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Re: [css3-lists] Remaining feedback on the module

From: Matitiahu Allouche <matial@il.ibm.com>
Date: Thu, 21 Apr 2011 00:26:14 +0300
To: "Tab Atkins Jr." <jackalmage@gmail.com>
Cc: public-i18n-core@w3.org, WWW International <www-international@w3.org>, www-international-request@w3.org, www-style list <www-style@w3.org>
Message-ID: <OFF7B4DD2D.6F9002B6-ONC2257878.003D7F69-C2257878.0075D007@il.ibm.com>
Tab Atkins wrote:

5. I'm told there's a Hebrew alphabetic system: "This uses the Hebrew
letters without final
forms, i.e. U05D0-U05EA excluding U05DA, U05DD, U05DF, U05E3 and
U05E5".  I'd like some confirmation that this exists and is used,
along with some confirmation of the given definition.

and also

9. Apparently, at least some hebrew books number their pages with a
simpler additive system which just uses the the characters associated
with 1-9, 10-90, and 100-400, then just repeats TAV (the character for
400) repeatedly for larger numbers (so 1100 would be תתש, rather than
א׳ק).  Can I switch to *just* this system (allowing me to eliminate
the special definition of Hebrew in favor of a simple @counter-style
rule), or is there still a good case for the current definition?

If I understand what Tab Atkins means, in the first case (paragraph 5), 
the number 10 will be expressed with the tenth letter of the alphabet and 
the number 11 will be expressed with the eleventh letter of the alphabet 
(without the final forms). In the second case (paragraph 9), the number 10 
will be expressed with the tenth letter of the alphabet and the number 11 
will be expressed with the tenth letter followed by the first letter.
Both systems are legitimate, but the second one is more natural in modern 
usage.

I see no problem using repeated TAV for numbers higher than 799. This 
should be understood by whoever understands the notation up to 799. And 
frankly, I don't see that lists longer than a few dozens of items are 
critical.

Shalom (Regards),  Mati
           Bidi Architect
           Globalization Center Of Competency - Bidirectional Scripts
           IBM Israel
           Fax: +972 2 5870333    Mobile: +972 52 2554160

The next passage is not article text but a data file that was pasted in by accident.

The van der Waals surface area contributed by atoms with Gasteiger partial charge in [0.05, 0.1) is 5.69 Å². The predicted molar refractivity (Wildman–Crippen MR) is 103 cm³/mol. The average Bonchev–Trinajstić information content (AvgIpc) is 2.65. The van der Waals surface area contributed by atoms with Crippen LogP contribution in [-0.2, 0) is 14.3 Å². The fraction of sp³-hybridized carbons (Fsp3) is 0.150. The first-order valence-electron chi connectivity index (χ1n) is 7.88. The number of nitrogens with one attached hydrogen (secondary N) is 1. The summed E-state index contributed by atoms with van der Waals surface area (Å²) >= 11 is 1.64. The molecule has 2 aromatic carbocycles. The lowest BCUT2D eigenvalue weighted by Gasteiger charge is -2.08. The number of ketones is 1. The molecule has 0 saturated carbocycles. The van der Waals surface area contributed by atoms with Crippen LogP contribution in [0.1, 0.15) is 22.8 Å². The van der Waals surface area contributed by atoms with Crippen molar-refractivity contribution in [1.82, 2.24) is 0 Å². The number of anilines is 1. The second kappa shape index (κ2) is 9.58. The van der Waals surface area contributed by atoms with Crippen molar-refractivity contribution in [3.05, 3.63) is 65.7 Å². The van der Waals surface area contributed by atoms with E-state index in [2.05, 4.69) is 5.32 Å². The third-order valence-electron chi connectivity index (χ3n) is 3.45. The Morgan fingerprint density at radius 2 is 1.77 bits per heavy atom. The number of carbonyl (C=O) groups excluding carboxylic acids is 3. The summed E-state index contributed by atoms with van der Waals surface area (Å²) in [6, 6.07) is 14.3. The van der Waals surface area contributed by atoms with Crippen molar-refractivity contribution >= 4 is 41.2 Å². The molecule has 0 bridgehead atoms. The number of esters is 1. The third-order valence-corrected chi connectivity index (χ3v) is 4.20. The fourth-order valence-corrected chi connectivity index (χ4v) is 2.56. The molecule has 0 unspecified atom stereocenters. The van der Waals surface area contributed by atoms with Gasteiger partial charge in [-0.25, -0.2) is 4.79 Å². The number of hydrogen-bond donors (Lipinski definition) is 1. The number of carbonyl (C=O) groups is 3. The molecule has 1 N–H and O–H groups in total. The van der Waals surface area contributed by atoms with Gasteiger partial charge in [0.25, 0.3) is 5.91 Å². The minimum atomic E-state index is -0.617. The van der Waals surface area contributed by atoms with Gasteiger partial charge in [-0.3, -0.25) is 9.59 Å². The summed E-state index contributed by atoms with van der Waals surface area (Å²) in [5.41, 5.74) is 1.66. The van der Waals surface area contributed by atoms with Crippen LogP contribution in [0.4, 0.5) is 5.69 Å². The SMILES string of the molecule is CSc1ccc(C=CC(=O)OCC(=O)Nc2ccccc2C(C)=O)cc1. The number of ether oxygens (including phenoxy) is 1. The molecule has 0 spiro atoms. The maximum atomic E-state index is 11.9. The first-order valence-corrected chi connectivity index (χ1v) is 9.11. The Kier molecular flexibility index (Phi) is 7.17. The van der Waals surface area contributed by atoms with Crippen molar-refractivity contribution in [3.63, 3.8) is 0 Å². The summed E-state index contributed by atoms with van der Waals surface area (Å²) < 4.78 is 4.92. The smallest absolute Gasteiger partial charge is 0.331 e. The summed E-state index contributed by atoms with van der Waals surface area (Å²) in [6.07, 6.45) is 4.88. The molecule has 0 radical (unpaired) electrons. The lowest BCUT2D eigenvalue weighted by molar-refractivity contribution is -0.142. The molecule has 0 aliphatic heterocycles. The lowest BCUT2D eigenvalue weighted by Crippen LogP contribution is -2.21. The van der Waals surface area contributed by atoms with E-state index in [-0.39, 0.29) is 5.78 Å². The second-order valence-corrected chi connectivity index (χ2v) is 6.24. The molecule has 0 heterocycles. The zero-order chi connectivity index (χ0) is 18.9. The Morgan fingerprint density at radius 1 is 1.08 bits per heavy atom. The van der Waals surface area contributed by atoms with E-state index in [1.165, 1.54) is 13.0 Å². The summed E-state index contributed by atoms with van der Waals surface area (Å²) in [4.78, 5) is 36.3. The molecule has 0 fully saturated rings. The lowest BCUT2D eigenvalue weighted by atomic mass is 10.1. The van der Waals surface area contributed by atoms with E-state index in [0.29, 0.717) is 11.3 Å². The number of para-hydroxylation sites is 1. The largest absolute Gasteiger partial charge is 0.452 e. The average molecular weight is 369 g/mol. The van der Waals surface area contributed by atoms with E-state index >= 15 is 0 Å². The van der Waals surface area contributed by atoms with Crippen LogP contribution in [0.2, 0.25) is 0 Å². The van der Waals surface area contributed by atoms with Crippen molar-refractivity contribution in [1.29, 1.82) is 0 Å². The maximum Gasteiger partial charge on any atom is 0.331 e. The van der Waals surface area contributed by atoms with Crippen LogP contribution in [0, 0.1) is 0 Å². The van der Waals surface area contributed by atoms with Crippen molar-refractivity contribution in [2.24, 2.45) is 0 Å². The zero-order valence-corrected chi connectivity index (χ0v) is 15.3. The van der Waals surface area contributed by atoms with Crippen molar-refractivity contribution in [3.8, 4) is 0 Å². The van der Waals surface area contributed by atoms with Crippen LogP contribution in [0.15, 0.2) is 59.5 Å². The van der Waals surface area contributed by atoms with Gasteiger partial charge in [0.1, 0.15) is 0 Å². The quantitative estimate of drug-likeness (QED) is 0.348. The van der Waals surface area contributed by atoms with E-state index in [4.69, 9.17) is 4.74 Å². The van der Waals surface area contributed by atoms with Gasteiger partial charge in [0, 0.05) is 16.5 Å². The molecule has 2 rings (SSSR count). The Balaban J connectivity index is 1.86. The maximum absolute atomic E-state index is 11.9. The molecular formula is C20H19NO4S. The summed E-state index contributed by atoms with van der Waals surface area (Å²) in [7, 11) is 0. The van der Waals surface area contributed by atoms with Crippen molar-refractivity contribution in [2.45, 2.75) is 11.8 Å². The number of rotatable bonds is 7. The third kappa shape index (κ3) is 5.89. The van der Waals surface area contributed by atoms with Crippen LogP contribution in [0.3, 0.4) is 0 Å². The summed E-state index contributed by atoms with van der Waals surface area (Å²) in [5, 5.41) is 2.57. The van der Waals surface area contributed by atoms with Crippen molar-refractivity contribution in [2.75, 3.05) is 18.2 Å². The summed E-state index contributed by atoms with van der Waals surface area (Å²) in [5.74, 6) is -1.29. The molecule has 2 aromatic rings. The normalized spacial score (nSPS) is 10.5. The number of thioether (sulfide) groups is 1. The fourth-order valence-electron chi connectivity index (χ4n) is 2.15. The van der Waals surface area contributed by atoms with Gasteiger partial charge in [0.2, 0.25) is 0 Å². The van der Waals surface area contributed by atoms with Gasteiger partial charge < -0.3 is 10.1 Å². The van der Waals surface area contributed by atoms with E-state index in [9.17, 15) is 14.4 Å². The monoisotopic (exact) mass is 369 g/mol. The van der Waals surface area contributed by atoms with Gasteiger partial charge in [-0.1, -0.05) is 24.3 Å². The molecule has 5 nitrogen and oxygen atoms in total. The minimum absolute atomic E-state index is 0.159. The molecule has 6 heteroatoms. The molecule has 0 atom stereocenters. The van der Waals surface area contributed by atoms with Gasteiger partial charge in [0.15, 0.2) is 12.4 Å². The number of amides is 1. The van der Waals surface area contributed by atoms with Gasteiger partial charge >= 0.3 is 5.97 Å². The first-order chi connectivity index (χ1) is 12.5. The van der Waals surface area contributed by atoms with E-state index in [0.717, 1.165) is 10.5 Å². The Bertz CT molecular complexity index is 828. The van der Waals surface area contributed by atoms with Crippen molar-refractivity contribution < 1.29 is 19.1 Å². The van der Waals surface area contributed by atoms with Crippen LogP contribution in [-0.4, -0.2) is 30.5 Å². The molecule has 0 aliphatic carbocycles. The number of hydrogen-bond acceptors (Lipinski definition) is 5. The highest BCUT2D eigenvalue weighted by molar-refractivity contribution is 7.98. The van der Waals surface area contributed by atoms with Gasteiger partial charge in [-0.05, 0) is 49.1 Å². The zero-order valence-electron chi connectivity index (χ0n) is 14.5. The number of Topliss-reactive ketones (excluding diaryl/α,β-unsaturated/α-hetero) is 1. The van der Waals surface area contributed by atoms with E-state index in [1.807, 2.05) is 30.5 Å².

From:   "Tab Atkins Jr." <jackalmage@gmail.com>
To:     www-style list <www-style@w3.org>
Cc:     WWW International <www-international@w3.org>, 
public-i18n-core@w3.org
Date:   20/04/2011 03:01
Subject:        [css3-lists] Remaining feedback on the module
Sent by:        www-international-request@w3.org



[Cross-posting between www-style, www-international, and
public-i18n-core. Please maintain all three of these lists in your
replies so we don't split the thread unnecessarily.]

When I started working on the CSS Lists Module
<http://dev.w3.org/csswg/css3-lists>, Hixie sent me the collected feedback
he'd received since 2002.  I've now processed the majority of that
feedback into spec edits, but I've got a couple of items still left,
which I'll summarize in this email.  If anyone has direct feedback on
these items, or can hook me up with people who might have relevant
feedback, please let me know!

I plan to cut a new Working Draft of the module at the end of this
month, so timely responses are appreciated.

1. I need to add some south asian systems.  The W3C's Indian i18n
group started responding about this a little while ago, but stopped
responding to my requests for clarification.  I need to restart talks
with them.

2. Greek styles are incomplete.  I've got a big chunk of greek
feedback that I haven't properly processed yet.  >_<

3. Are my current arabic/persian/urdu/etc systems sufficient, or are
there differences that I'm not currently capturing?

4. Apparently Koranic verse has a particular numbering scheme
different from general arabic/etc numbering.  Can anyone confirm this
and/or describe it for me?

5. I'm told there's a Hebrew alphabetic system: "This uses the Hebrew
letters without final
forms, i.e. U05D0-U05EA excluding U05DA, U05DD, U05DF, U05E3 and
U05E5".  I'd like some confirmation that this exists and is used,
along with some confirmation of the given definition.

6. Should I add more european alphabetic styles, like a german one
that includes umlauts?  I've heard conflicting feedback (from Hakon, I
believe) saying that I should instead drop the alternate european
styles that currently exist, as list numbering is typically done using
just the base english alphabet.

7. Are Aegean (U+10107-10133), Shavian (U+10450-1047F), and Ugaritic
(U+10380-1039D) things I should address?  I dunno if these are living
or dead scripts.

8. Should I allow custom negative signs to be defined?  Right now all
the numeric styles just use hyphen-minus.  Do any languages require a
different negative sign?

9. Apparently, at least some hebrew books number their pages with a
simpler additive system which just uses the the characters associated
with 1-9, 10-90, and 100-400, then just repeats TAV (the character for
400) repeatedly for larger numbers (so 1100 would be תתש, rather than
א׳ק).  Can I switch to *just* this system (allowing me to eliminate
the special definition of Hebrew in favor of a simple @counter-style
rule), or is there still a good case for the current definition?

~TJ



Received on Wednesday, 20 April 2011 21:27:56 GMT

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